“While discussing current events at a recent family dinner, my 85 year old mom looked a bit confused and interrupted the conversation and began singing a “ditty,” a sweet song from decades ago that none of us recognized.” Susan K.
This week, a friend shared her concern about her mother’s notable memory loss and her change in behavior, which had occurred over the past few months during social isolation. I suggested we call her mom and I listened in on the conversation. Her mom was repeating the same questions to her daughter, over and over again. While my friend thought her mom was just being “mom” and a bit intrusive, I explained that she may have symptoms of dementia and should visit a Gerontologist to be evaluated.
Loneliness is Known To Be Connected With Fading Memory
Social contact is hugely important for seniors, not just to slow declining memory, but for overall well-being. In addition to changes in family demographics and more seniors living alone, social isolation during the coronavirus pandemic since February has created a social vacuum for seniors.
Seniors who are diagnosed with dementia typically see their memory fade by 12 to 30% over two years versus a 2 to 4% decline in memory every two years for healthy seniors not in social isolation.
A recent study from the UK evaluated more than 11,000 people over the age of 50 every two years between 2002 and 2008. The team calculated how levels of social isolation and memory loss changed over time. All participants were quizzed on their social interactions and had a memory test. Findings show memory declined by up to a fifth - 18% - every two years in those most affected by social isolation. Interesting to note that they found that isolation precedes memory loss—rather than the other way around. The rate at which memory declined in those socially isolated was similar to the rates found among people with progressive memory decline prior to the development of dementia, the researchers said.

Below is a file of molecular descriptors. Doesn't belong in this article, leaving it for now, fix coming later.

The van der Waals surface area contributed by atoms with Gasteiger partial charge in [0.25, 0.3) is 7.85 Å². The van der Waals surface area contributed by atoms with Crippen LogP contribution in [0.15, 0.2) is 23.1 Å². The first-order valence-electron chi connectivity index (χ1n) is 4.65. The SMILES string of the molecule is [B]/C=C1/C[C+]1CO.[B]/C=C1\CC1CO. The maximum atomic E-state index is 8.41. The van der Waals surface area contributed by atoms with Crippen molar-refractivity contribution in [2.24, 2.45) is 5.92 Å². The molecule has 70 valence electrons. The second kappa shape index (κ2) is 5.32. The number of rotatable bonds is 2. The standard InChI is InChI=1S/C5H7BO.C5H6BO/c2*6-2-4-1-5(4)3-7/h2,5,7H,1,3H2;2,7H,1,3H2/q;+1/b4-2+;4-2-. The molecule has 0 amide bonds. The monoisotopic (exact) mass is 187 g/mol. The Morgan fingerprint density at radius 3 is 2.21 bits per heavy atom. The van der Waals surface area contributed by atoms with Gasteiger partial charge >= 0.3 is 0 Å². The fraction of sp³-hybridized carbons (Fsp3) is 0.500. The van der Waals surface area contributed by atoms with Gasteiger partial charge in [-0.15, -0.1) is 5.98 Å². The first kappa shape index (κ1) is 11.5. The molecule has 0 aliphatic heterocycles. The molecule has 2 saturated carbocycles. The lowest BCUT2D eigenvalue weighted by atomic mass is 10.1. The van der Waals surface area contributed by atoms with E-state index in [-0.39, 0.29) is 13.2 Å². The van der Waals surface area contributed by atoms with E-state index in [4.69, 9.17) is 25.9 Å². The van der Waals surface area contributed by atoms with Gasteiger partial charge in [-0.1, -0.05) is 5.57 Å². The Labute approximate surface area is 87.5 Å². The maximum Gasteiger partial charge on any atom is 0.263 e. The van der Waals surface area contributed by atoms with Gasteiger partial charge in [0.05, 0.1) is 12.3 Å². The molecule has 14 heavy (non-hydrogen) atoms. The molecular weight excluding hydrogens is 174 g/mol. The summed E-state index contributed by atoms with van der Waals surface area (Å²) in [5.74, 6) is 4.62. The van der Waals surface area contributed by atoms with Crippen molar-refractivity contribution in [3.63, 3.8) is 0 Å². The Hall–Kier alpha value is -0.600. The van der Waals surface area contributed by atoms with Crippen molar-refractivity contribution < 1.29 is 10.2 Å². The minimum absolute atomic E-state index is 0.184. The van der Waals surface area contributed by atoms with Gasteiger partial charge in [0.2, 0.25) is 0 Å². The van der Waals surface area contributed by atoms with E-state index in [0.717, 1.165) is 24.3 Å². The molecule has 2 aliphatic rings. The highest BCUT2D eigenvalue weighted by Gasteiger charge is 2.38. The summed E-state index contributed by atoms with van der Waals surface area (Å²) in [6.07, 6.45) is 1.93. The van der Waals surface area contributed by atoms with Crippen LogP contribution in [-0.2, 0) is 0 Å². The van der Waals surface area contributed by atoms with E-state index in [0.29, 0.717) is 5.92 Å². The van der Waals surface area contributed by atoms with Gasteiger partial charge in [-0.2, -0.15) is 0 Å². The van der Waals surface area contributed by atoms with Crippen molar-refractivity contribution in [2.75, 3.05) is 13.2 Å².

According to Geriatric Care Manager, Allyson Mann, LMSW, ASWCM, of Geriatric Care Consultants, LLC, "One of our clients greatly missed the daily activities and socialization at his assisted living facility. We have been maintaining weekly contact with him through phone calls and FaceTime arranged through the facility. Recently, he expressed relief that he was “freed” from his “incarceration” - required isolation in individual apartments- because they were now allowed outside and allowed to attend activities that are socially distant, while wearing masks."
Maintaining weekly contact for seniors living in the community as well as in assisted-living facilities, provides reassurance to seniors and can also help them focus and improve their mood when having the anticipation of a planned and happy event.
"Visual props such as looking at familiar photos can enhance the virtual visit. We also have been delivering care packages which to our clients and they look forward to the surprise delivery," added Allyson.
Signs and Symptoms of Dementia from the Alzheimer's Association
As we age, many of us experience lapses in memory. It can be worrying and confusing to realize that something you once took for granted isn’t working as well as once did. Although, learning to differentiate the signs of dementia from normal aging can help to either set your mind at ease or encourage you to begin taking steps to slow or reverse the condition.